Active investing: another look at luck vs. skill

Two days after posting my white paper, The Inconvenient Truth About Active Investing, an article appeared in the the Wall Street Journal bearing the provacative title "Top Mutual Funds: Luck or Skill?". Is it possible that Sam Mamudi (the WSJ reporter) has been reading Smart Nest Egg?...uhhh, doubtful. But the coincidence speaks to the relevance of this topic.

The focus of Mamudi's article is a new study by Eugene Fama (University of Chicago) and Ken French (Dartmouth College). The study looks for evidence of skill among active mutual fund managers by dissecting the returns of 3,278 U.S. equity mutual funds from 1984 through 2006. To summarize, Fama and French use regression analysis to isolate the return earned by each fund beyond what should have been earned by exposure to specific risk factors. This excess return is known in market parlance as alpha and the presence of alpha has generally been thought to indicate manager skill.

Though they found that many active managers generated alpha between 1984 and 2006, the Fama/French study asks a much more probing question: Do these funds produce enough alpha to provide conclusive evidence that the active managers are skilled, or is it possible they just got lucky? The following example will help illustrate what they mean.

A random example

Suppose we invest $100 in a fund that can deliver only one of two possible outcomes in a given year, a 20% gain or 20% loss, and that both outcomes are equally likely. In other words, the outcome of the investment in any given year is symmetric (plus or minus 20%) and completely random (both events are equally likely to occur). Intelligence and skill have no bearing on the outcome for this investment. We can't change the odds of success by doing more research or trading more astutely. Furthermore, because the outcomes are symmetric and random, the expected return on this investment over time is zero, that is, over time, we would expect gains and losses to offset each other.

At the end of the first year our investment will be worth either $120 or $80. This either-or outcome is called a binomial process and we can represent it in a diagram as follows:

During the second year, our investment will once again return either +20% or -20%. Therefore, at the end of the second year, our account has three possible values: $144, $96, or $64. We can diagram these outcomes and their associated probabilities by extending our previous diagram in this manner:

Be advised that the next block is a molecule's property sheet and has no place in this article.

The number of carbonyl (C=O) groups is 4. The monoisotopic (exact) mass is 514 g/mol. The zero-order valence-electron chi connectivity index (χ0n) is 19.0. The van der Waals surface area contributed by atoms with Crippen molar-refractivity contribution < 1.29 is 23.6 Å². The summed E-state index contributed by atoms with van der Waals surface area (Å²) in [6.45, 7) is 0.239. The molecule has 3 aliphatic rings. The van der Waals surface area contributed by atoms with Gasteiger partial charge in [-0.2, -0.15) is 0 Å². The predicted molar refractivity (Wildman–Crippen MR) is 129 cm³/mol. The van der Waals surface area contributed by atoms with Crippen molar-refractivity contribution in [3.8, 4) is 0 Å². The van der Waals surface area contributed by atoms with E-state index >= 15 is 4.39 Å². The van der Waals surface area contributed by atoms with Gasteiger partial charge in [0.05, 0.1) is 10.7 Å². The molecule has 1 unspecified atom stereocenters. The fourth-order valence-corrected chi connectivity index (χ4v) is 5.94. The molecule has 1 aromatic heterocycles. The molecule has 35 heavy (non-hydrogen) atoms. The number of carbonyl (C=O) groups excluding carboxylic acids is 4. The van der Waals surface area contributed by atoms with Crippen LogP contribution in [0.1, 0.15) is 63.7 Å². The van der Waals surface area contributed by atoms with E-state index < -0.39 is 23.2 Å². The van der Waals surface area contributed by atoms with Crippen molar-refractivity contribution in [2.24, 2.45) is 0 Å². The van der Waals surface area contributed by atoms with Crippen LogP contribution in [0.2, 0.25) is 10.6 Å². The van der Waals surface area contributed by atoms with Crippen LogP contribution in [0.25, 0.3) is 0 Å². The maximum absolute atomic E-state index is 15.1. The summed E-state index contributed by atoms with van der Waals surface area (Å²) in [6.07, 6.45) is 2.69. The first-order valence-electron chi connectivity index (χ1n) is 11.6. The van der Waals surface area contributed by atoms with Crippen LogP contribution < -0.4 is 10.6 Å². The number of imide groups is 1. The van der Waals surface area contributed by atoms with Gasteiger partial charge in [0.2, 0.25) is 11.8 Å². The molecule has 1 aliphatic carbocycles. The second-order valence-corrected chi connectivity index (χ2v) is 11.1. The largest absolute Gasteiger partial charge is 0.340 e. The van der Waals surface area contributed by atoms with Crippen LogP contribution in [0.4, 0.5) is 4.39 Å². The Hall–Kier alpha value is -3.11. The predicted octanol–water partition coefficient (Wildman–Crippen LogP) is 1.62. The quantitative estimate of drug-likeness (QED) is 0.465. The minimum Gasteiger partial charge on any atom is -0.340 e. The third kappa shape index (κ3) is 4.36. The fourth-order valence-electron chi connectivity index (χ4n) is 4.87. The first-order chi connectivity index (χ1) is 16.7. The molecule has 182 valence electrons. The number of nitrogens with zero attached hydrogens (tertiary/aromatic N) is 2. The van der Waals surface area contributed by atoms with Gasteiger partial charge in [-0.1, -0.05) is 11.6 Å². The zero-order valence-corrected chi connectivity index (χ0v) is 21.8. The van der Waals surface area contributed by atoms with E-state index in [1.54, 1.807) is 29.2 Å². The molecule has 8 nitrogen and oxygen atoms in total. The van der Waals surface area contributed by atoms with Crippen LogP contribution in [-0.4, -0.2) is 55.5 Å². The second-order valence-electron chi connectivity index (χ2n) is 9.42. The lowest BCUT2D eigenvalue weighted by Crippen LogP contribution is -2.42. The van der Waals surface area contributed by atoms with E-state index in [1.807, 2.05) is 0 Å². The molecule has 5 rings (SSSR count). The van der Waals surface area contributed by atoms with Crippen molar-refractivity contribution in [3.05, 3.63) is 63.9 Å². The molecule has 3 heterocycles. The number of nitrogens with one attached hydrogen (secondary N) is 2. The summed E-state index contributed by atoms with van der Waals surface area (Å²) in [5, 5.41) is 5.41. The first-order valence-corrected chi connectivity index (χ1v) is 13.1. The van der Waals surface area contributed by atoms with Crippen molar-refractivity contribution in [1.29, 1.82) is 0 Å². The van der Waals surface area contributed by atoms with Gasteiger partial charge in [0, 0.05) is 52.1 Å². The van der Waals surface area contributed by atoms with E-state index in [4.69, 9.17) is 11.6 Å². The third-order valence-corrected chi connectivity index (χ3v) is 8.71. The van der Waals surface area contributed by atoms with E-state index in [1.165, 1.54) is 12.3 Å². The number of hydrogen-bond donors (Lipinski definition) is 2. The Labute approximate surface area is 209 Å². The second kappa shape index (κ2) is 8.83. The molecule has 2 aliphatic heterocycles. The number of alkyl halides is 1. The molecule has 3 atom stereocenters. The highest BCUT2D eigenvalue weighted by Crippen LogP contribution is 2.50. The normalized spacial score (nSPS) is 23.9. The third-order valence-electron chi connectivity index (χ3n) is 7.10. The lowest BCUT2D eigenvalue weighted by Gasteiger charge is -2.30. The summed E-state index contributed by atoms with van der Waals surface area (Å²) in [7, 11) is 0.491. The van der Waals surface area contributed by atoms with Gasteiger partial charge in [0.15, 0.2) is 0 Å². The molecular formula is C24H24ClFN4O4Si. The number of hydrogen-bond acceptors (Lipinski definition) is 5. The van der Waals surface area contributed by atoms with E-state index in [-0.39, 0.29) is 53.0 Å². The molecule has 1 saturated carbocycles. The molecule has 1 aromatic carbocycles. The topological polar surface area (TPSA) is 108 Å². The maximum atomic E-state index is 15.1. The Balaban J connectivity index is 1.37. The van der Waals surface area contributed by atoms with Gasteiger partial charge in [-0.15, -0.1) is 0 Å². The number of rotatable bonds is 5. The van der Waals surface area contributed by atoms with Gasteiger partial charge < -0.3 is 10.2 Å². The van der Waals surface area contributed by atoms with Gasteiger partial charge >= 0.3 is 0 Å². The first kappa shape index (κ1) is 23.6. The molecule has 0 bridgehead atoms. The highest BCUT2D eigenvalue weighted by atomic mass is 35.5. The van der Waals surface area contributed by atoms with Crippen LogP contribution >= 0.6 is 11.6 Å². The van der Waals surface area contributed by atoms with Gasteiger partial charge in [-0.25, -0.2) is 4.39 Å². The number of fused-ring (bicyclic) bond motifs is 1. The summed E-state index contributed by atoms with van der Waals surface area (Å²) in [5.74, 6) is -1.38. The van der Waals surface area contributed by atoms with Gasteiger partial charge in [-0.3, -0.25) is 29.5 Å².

Now let's suppose we hold onto this investment for 10 years. Drawing a binomial process of this magnitude starts to become a bit cumbersome, but we can plot the range of potential outcomes and their associated probabilities on a chart as follows:

Examing the chart reveals some interesting characteristics of this investment. First, as we would expect given the symmetric and random nature of the investment's returns, we are most likely to experience very little return on this investment. In other words, the value of our account after 10 years is most likely to be very close to our original $100 investment. Second, there are some scenarios that could produce returns that are dramatically better than average. Clearly, we would be richer if we experienced one of the dramatically better scenarios, but it would not mean we were any smarter or more skillful. We would simply be lucky.

Now suppose 10,000 investors each put $100 into our investment.  Given the distribution of our hypothetical investment, we would expect to see several hundred investors with outstanding 10-year performance, including 10 with perfect records. Of this group of 10,000 investors, the number expected to experience each possible outcome is given in the following table. 

If someone didn't understand the investment's underlying properties, they might try to rank order the skill of the 10,000 investors by the group in which each investor is found. For example, they might judge investors in Group A to be more skilled than those in Group K. They might devise some sort of method for tracking the historical performance of different investors to see which deliver better risk-adjusted returns. More than likely the investors in Group A would go start a hedge fund and use their track record to attract an exclusive clientele of well-heeled, but naive, investors. But all those efforts would be misguided because the difference in results acheived by Group A investors and Group K investors has nothing to do with differences in skill or intelligence. The results are purely random.